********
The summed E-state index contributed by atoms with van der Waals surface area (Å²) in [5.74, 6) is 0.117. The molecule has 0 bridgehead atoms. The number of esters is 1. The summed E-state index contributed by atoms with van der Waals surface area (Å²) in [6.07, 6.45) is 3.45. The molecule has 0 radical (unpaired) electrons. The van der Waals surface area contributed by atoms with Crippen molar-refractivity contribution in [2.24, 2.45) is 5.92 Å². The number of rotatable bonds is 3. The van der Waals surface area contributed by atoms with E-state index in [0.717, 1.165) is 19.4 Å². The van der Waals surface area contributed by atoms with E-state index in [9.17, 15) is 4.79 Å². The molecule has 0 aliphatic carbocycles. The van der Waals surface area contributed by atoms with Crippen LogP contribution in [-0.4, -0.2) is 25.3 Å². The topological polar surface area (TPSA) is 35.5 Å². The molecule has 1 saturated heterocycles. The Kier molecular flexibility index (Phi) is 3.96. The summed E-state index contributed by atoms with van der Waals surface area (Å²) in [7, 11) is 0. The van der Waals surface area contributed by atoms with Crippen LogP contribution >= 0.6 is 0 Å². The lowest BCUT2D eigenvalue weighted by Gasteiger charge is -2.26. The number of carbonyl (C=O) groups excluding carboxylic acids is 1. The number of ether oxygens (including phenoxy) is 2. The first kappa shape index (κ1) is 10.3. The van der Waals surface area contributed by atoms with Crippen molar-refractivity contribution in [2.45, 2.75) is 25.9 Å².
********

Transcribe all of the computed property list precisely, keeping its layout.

The summed E-state index contributed by atoms with van der Waals surface area (Å²) in [5.74, 6) is 0.117. The molecule has 0 bridgehead atoms. The number of esters is 1. The summed E-state index contributed by atoms with van der Waals surface area (Å²) in [6.07, 6.45) is 3.45. The molecule has 0 radical (unpaired) electrons. The van der Waals surface area contributed by atoms with Crippen molar-refractivity contribution in [2.24, 2.45) is 5.92 Å². The number of rotatable bonds is 3. The van der Waals surface area contributed by atoms with E-state index in [0.717, 1.165) is 19.4 Å². The van der Waals surface area contributed by atoms with E-state index in [9.17, 15) is 4.79 Å². The molecule has 0 aliphatic carbocycles. The van der Waals surface area contributed by atoms with Crippen LogP contribution in [-0.4, -0.2) is 25.3 Å². The topological polar surface area (TPSA) is 35.5 Å². The molecule has 1 saturated heterocycles. The Kier molecular flexibility index (Phi) is 3.96. The summed E-state index contributed by atoms with van der Waals surface area (Å²) in [7, 11) is 0. The van der Waals surface area contributed by atoms with Crippen LogP contribution >= 0.6 is 0 Å². The lowest BCUT2D eigenvalue weighted by Gasteiger charge is -2.26. The number of carbonyl (C=O) groups excluding carboxylic acids is 1. The number of ether oxygens (including phenoxy) is 2. The first kappa shape index (κ1) is 10.3. The van der Waals surface area contributed by atoms with Crippen molar-refractivity contribution in [2.45, 2.75) is 25.9 Å².